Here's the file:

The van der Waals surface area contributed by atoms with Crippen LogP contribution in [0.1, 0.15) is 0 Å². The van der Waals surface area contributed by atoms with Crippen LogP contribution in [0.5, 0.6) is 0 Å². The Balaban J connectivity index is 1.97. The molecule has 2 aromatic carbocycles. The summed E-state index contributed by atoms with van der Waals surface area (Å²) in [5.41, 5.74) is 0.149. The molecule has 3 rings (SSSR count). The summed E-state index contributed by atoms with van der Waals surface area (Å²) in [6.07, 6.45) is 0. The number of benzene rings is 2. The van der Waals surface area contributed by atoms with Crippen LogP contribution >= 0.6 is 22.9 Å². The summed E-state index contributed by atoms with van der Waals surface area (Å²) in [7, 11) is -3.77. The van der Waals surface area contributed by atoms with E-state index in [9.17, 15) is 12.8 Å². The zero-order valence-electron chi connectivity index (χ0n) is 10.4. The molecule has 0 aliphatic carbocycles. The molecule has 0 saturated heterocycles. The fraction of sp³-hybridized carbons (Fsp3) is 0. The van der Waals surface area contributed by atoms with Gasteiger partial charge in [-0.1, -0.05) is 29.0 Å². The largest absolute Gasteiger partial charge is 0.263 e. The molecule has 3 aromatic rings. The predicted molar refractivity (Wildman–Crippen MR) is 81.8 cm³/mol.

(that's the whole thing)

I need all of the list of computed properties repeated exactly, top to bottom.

The van der Waals surface area contributed by atoms with Crippen LogP contribution in [0.1, 0.15) is 0 Å². The van der Waals surface area contributed by atoms with Crippen LogP contribution in [0.5, 0.6) is 0 Å². The Balaban J connectivity index is 1.97. The molecule has 2 aromatic carbocycles. The summed E-state index contributed by atoms with van der Waals surface area (Å²) in [5.41, 5.74) is 0.149. The molecule has 3 rings (SSSR count). The summed E-state index contributed by atoms with van der Waals surface area (Å²) in [6.07, 6.45) is 0. The number of benzene rings is 2. The van der Waals surface area contributed by atoms with Crippen LogP contribution >= 0.6 is 22.9 Å². The summed E-state index contributed by atoms with van der Waals surface area (Å²) in [7, 11) is -3.77. The van der Waals surface area contributed by atoms with E-state index in [9.17, 15) is 12.8 Å². The zero-order valence-electron chi connectivity index (χ0n) is 10.4. The molecule has 0 aliphatic carbocycles. The molecule has 0 saturated heterocycles. The fraction of sp³-hybridized carbons (Fsp3) is 0. The van der Waals surface area contributed by atoms with Gasteiger partial charge in [-0.1, -0.05) is 29.0 Å². The largest absolute Gasteiger partial charge is 0.263 e. The molecule has 3 aromatic rings. The predicted molar refractivity (Wildman–Crippen MR) is 81.8 cm³/mol.